This article is an opinionated view of essential skills needed to build and engineer a data science product and ship it to production, from scratch.
We will take the case study of building a recommendation engine on a massive e-commerce platform for illustration. I will also break this essay into 3 chapters:
- Building a data pipeline
- Shipping code to production
Each chapters have their necessary skillsets.
The primary aim of a recommendation engine is a better user experience and increase in overall engagement on the platform. There are many ways in which better UX and engagement would lead to more revenue. For instance, it could increase time spent on the platform, increase ad impressions, or in our example of an E-commerce store — more sales.
This essay will not detail the algorithmic or mathematical details, for there are much better technical essays and books, complete with matrices and linear algebra for it. The intention, however, is to get a sneak peek at the engineering of it, and behind the scenes decision making in the quick world of startups — especially the skills required in rolling out a production ready Data Science + Big Data product.
Chapter 1: Building a data pipeline
Like for all trade to flourish, a train track has to be laid, a shipping route has to be set and an airport built. Infrastructure is key to sustaining and scaling up for running algorithms on data. It would mean the difference in running perhaps a decision tree classifier or a regression — there are many factors that you need to consider before running models, and the most important factor for a low latency, high concurrency system is a sound understanding of running times of various algorithms on various infrastructure stacks with various data sizes. Before you make infrastructure decisions though, you have to understand what the data is, how big it is, where does it come from, etc.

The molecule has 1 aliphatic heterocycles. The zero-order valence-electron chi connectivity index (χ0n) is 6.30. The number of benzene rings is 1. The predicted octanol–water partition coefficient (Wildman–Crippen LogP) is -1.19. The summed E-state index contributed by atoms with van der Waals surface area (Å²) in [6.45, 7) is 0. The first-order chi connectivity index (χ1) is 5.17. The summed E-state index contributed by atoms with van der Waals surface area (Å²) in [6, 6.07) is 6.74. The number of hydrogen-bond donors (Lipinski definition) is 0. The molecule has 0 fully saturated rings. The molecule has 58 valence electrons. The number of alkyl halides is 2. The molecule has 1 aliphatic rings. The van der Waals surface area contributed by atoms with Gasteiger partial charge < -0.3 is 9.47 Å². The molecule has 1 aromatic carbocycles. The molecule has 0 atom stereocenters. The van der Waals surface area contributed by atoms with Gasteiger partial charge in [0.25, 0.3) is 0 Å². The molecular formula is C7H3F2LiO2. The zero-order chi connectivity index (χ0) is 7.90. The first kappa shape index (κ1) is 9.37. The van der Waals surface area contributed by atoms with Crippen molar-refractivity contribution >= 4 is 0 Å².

Skill 1 — Knowing the dataset and running times
It is difficult to proceed without understanding these three things:
- How much data size per day?
- What are the fields available?
- What is the size per record?
The above three questions are what I’d like to call “Three fundamental questions on datasets”. There are other questions of course, but those come at an EDA and feature engineering phase, later in Chapter 2 of this essay.
The second part of this skill is having an idea of running times of various algorithms versus your data size. This is a crucial skill that will come in handy forever. You need to be an absolute expert in this. Even if you realise O(n log n) is faster than O(n²), you need to intuitively have a feeling of how much time is actually saved running a O(n log n) algorithm on, say, a 500 GB data set on a two-node HDFS cluster with 8 Xeon CPUs. We’ll see how to build such a skill briefly.
Skill 2 — Making infrastructure decisions
Like I re-learned from a rather good friend of mine recently — the world is fast paced and ruthless, and people increasingly don’t care if you’re the kind of person who replies “I need to look more closely at the data and get back to you”.
You have to learn to make quick decisions and cost estimates with as little information as possible.
Learn to answer “If we have 100 GB/day of data, and 5000 USD/month budget, based on work force, we’re likely going to need such and such retention policy and our best bet would be to rely on SQL and use a managed service like Redshift, which allows fast aggregations.”
That was just one such example; there are many other business use cases. Often a railway line would solve the issue, but sometimes you might also need an airport and a ferry way. The trick is to know what you need and when you need it. The good thing is that this skill is acquired — which leads us to the next section — benchmarking.
Skill 3 — Benchmarking
As a Data scientist or an engineer, you need to be up to date with benchmarks.